WikiSweeper is a project to study how Wikipedia editors track, evaluate and verify sources on rapidly evolving pages of Wikipedia, the results of which will inform the development of Ushahidi's Sweeper tool.
- 13 September, 2011 WikiSweeper project is launched in collaboration with the Wikimedia Foundation
From the blog
Announcing the launch of WikiSweeper
On the 25th of January this year, Egyptians took to the streets to demand the overthrow of the regime of Egyptian President Hosni Mubarak. At exactly 13:26 UTC on the 25th, Wikipedia editor, The Egyptian Liberal, created a page on .en Wikipedia titled ‘2011 Egyptian Revolution’. Following this, hundreds of edits were made to the page as events in Egypt unfolded...
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About the project
The WikiSweeper project was inspired by a meeting in late 2010 between Erik Moeller of the Wikimedia Foundation and Jon Gosier, former director of Swift/Ushahidi who were struck by the common problem that users of both systems are faced with when information is coming at them from hundreds or even thousands of different sources. In particular they recognised how Sweeper could potentially be used by Wikipedia editors to collaboratively make sense of sources rather than all using independent strategies for tracking and verifying issues of importance.
The project consists of two parts. The first will involve ethnographic and user research to investigate how Wikipedia editors currently track, evaluate and debate news sources as they edit pages. The other will see the development of the Sweeper tool based on learnings from the first phase of the project. The Swift platform is currently being developed to accommodate a variety of general applications, but needs to be developed according to specific use cases in order to evolve into a platform that effectively manages large data sources.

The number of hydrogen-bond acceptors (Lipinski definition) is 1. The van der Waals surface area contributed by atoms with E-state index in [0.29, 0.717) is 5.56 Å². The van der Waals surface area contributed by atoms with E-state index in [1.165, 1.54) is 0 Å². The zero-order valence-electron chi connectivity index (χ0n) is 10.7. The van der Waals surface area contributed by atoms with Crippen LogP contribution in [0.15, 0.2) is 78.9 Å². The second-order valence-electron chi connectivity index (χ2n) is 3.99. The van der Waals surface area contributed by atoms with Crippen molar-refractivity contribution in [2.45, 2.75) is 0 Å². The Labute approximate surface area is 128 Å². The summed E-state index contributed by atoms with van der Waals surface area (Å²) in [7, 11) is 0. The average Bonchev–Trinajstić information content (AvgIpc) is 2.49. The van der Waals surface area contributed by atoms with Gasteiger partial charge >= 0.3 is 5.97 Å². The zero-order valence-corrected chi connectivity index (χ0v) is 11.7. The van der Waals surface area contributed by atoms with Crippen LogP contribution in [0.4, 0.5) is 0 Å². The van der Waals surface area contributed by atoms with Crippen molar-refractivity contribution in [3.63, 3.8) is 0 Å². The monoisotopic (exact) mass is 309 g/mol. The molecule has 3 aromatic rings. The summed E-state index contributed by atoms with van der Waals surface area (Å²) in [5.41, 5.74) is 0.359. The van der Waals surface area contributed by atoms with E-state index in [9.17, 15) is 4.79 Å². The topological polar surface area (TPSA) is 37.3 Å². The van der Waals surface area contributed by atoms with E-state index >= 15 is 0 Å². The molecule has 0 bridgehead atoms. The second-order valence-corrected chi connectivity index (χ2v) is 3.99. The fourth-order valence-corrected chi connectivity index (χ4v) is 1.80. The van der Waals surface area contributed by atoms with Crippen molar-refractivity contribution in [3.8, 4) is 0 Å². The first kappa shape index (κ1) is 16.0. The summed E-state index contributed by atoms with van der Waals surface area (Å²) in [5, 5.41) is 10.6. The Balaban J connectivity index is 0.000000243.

The idea for this project began with two key problems illustrated by recent events. On the 25th of January this year, Egyptians took to the streets to demand the overthrow of the regime of Egyptian President Hosni Mubarak. What followed was a concerted popular campaign of civil resistance featuring a series of demonstrations, marches, acts of civil disobedience, and labor strikes. Wikipedia editor, The Egyptian Liberal, created a page on the encyclopedia titled ‘2011 Egyptian Revolution’ at 13:26 UTC on January 25. Following this, hundreds of edits were made to the page as events in Egypt unfolded. As each editor looked to editing and maintaining the quality and credibility of the page, they needed to manually and painfully track the news cycle, each with their own searches and alert systems. In the quest to create collaborative production there is no transparent way of seeing how each editor has come to the conclusion to accept one news source as credible while dismissing others.
This project aims to analyze the current systems that editors use to track and verify news sources on rapidly evolving pages of Wikipedia. How did editors verify news sources in scenarios like the Japan earthquake and the Egyptian revolution or around cultural phenomena like the Kenyan Makmende story where notability and verifiability is often situated outside the frame of reference of most established editors? What techniques do editors use to track issues around pages that they edit? What role does social media play in this process?
Technology lead: David Kobia